ERIC Number: ED235539
Record Type: RIE
Publication Date: 1983-May
Mental Effort and Learning from TV: Comparing Expectations for PBS and Commercial Network Programming.
Kunkel, Dale; Kovaric, Peter
A study investigated the idea that the amount of knowledge viewers extract from exposure to television is a function of the amount of mental effort involved in processing the program content, and that the mental effort invested in viewing is partly a function of people's expectations about the demand characteristics associated with the content. Since research data have established that people report using greater mental effort for viewing Public Broadcasting Service (PBS) programing than for commercial network shows, subjects in two experimental conditions were told that they were going to view a show intended for broadcast on PBS, while those in the other two conditions were told that the same show was to be shown on commercial television. In addition, one group in each condition was told that it would be asked to evaluate the show after viewing, while the other two groups were told that they would have to complete a questionnaire afterwards. Immediately after viewing, all students completed an instrument measuring their affective responses to and learning from the show. Results showed a trend of increased learning from the groups told that the program was designed for PBS, although this was over-ridden in the group warned that it would be questioned afterwards. The mental effort reports were inconsistent with previous research showing greater effort being used for PBS program content. (FL)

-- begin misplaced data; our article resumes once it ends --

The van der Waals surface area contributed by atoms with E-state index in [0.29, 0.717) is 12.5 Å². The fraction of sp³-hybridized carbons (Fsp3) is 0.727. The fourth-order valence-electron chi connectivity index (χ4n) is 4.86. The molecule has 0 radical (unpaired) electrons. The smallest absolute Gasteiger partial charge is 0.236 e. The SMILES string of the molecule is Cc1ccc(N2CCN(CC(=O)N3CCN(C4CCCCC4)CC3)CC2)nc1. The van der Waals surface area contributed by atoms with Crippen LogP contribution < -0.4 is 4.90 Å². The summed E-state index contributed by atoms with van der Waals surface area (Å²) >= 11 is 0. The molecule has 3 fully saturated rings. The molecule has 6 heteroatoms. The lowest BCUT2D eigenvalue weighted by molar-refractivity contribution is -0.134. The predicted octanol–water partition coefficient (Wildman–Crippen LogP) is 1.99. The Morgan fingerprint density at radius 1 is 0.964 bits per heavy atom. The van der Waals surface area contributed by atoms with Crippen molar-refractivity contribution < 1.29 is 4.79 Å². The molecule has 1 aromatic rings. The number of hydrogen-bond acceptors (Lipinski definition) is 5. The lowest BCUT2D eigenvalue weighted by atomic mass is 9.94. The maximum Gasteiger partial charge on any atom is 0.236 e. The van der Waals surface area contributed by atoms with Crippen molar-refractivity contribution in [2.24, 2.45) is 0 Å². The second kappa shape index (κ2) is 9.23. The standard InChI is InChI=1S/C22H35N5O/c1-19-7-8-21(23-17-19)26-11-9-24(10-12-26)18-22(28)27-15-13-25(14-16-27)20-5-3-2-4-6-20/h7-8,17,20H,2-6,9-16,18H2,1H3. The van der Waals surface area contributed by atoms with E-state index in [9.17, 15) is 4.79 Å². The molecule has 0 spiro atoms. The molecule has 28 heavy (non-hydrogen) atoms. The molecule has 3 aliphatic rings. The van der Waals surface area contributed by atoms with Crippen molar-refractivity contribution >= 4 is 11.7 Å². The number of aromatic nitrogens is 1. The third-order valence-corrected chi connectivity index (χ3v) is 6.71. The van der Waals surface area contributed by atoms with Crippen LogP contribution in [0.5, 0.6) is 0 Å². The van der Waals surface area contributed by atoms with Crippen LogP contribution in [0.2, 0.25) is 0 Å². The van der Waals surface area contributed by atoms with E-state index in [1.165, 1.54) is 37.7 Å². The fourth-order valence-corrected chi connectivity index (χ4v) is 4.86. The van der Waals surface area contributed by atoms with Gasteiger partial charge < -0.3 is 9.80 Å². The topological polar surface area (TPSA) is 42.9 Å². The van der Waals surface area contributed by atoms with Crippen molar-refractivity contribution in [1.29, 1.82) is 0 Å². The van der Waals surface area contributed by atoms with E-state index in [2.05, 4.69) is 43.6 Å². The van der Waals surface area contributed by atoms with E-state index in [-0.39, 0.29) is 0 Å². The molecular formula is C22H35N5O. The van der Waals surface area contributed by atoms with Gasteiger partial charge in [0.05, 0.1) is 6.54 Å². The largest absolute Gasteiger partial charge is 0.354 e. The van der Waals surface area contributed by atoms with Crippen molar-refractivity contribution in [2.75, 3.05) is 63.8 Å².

Publication Type: Reports - Research; Speeches/Meeting Papers
Education Level: N/A
Authoring Institution: N/A
Note: Paper presented at the Annual Meeting of the International Communication Association (Dallas, TX, May 26-30, 1983).